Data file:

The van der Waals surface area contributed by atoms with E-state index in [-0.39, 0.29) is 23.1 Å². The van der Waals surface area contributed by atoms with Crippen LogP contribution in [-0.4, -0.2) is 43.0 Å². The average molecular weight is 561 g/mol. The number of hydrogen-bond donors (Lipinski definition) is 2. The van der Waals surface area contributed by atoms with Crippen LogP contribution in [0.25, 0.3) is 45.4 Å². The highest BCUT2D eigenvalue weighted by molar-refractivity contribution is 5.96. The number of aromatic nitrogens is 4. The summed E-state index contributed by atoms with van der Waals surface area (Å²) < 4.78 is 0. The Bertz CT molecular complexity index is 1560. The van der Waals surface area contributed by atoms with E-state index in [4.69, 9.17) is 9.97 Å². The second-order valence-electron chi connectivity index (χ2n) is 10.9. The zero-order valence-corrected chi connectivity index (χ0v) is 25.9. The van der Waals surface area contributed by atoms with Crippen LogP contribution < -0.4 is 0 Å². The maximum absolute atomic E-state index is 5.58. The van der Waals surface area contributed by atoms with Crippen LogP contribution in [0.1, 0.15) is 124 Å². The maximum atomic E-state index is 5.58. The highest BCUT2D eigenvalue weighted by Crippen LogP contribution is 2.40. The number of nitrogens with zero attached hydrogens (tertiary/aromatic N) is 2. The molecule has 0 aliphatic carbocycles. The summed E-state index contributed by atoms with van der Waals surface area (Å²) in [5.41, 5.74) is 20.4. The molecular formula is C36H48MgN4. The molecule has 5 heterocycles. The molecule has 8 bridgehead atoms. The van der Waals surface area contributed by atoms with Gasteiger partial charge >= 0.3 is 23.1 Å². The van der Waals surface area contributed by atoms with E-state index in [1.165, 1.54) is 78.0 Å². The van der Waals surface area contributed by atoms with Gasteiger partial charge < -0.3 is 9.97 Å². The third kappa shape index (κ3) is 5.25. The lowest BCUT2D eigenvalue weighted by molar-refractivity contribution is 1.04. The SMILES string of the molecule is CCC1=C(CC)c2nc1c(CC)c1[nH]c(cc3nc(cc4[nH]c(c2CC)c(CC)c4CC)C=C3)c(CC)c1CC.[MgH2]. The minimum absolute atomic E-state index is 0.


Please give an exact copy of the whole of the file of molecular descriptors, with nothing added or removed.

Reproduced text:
The van der Waals surface area contributed by atoms with E-state index in [-0.39, 0.29) is 23.1 Å². The van der Waals surface area contributed by atoms with Crippen LogP contribution in [-0.4, -0.2) is 43.0 Å². The average molecular weight is 561 g/mol. The number of hydrogen-bond donors (Lipinski definition) is 2. The van der Waals surface area contributed by atoms with Crippen LogP contribution in [0.25, 0.3) is 45.4 Å². The highest BCUT2D eigenvalue weighted by molar-refractivity contribution is 5.96. The number of aromatic nitrogens is 4. The summed E-state index contributed by atoms with van der Waals surface area (Å²) < 4.78 is 0. The Bertz CT molecular complexity index is 1560. The van der Waals surface area contributed by atoms with E-state index in [4.69, 9.17) is 9.97 Å². The second-order valence-electron chi connectivity index (χ2n) is 10.9. The zero-order valence-corrected chi connectivity index (χ0v) is 25.9. The van der Waals surface area contributed by atoms with Crippen LogP contribution < -0.4 is 0 Å². The maximum absolute atomic E-state index is 5.58. The van der Waals surface area contributed by atoms with Crippen LogP contribution in [0.1, 0.15) is 124 Å². The maximum atomic E-state index is 5.58. The highest BCUT2D eigenvalue weighted by Crippen LogP contribution is 2.40. The number of nitrogens with zero attached hydrogens (tertiary/aromatic N) is 2. The molecule has 0 aliphatic carbocycles. The summed E-state index contributed by atoms with van der Waals surface area (Å²) in [5.41, 5.74) is 20.4. The molecular formula is C36H48MgN4. The molecule has 5 heterocycles. The molecule has 8 bridgehead atoms. The van der Waals surface area contributed by atoms with Gasteiger partial charge >= 0.3 is 23.1 Å². The van der Waals surface area contributed by atoms with E-state index in [1.165, 1.54) is 78.0 Å². The van der Waals surface area contributed by atoms with Gasteiger partial charge < -0.3 is 9.97 Å². The third kappa shape index (κ3) is 5.25. The lowest BCUT2D eigenvalue weighted by molar-refractivity contribution is 1.04. The SMILES string of the molecule is CCC1=C(CC)c2nc1c(CC)c1[nH]c(cc3nc(cc4[nH]c(c2CC)c(CC)c4CC)C=C3)c(CC)c1CC.[MgH2]. The minimum absolute atomic E-state index is 0.